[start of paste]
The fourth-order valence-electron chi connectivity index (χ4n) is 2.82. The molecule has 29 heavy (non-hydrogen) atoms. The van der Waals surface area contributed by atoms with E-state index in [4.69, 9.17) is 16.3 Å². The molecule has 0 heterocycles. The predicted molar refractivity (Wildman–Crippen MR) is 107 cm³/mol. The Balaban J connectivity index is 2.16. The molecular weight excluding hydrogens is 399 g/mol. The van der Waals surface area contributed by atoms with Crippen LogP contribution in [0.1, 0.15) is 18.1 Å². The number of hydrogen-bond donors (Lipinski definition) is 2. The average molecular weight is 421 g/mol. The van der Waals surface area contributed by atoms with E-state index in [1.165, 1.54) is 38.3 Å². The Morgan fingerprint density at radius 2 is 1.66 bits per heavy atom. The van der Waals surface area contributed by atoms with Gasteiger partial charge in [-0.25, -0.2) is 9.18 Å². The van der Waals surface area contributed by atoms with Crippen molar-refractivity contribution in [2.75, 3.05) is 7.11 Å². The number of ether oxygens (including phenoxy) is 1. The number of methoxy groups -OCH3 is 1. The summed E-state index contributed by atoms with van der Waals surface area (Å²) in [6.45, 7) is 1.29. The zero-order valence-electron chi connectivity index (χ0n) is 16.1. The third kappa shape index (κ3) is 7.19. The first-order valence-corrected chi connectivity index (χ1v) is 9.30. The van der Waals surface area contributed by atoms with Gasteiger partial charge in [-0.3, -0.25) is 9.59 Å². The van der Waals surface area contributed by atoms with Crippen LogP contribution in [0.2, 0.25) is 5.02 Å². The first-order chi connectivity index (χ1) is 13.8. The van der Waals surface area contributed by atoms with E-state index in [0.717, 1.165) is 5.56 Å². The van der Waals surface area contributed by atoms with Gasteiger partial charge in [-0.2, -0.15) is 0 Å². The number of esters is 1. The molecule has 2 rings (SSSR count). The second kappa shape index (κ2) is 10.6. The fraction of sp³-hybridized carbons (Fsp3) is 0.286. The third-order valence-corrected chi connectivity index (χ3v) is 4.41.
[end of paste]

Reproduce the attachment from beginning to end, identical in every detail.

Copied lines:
The fourth-order valence-electron chi connectivity index (χ4n) is 2.82. The molecule has 29 heavy (non-hydrogen) atoms. The van der Waals surface area contributed by atoms with E-state index in [4.69, 9.17) is 16.3 Å². The molecule has 0 heterocycles. The predicted molar refractivity (Wildman–Crippen MR) is 107 cm³/mol. The Balaban J connectivity index is 2.16. The molecular weight excluding hydrogens is 399 g/mol. The van der Waals surface area contributed by atoms with Crippen LogP contribution in [0.1, 0.15) is 18.1 Å². The number of hydrogen-bond donors (Lipinski definition) is 2. The average molecular weight is 421 g/mol. The van der Waals surface area contributed by atoms with E-state index in [1.165, 1.54) is 38.3 Å². The Morgan fingerprint density at radius 2 is 1.66 bits per heavy atom. The van der Waals surface area contributed by atoms with Gasteiger partial charge in [-0.25, -0.2) is 9.18 Å². The van der Waals surface area contributed by atoms with Crippen molar-refractivity contribution in [2.75, 3.05) is 7.11 Å². The number of ether oxygens (including phenoxy) is 1. The number of methoxy groups -OCH3 is 1. The summed E-state index contributed by atoms with van der Waals surface area (Å²) in [6.45, 7) is 1.29. The zero-order valence-electron chi connectivity index (χ0n) is 16.1. The third kappa shape index (κ3) is 7.19. The first-order valence-corrected chi connectivity index (χ1v) is 9.30. The van der Waals surface area contributed by atoms with Gasteiger partial charge in [-0.3, -0.25) is 9.59 Å². The van der Waals surface area contributed by atoms with Crippen LogP contribution in [0.2, 0.25) is 5.02 Å². The first-order chi connectivity index (χ1) is 13.8. The van der Waals surface area contributed by atoms with E-state index in [0.717, 1.165) is 5.56 Å². The van der Waals surface area contributed by atoms with Gasteiger partial charge in [-0.2, -0.15) is 0 Å². The number of esters is 1. The molecule has 2 rings (SSSR count). The second kappa shape index (κ2) is 10.6. The fraction of sp³-hybridized carbons (Fsp3) is 0.286. The third-order valence-corrected chi connectivity index (χ3v) is 4.41.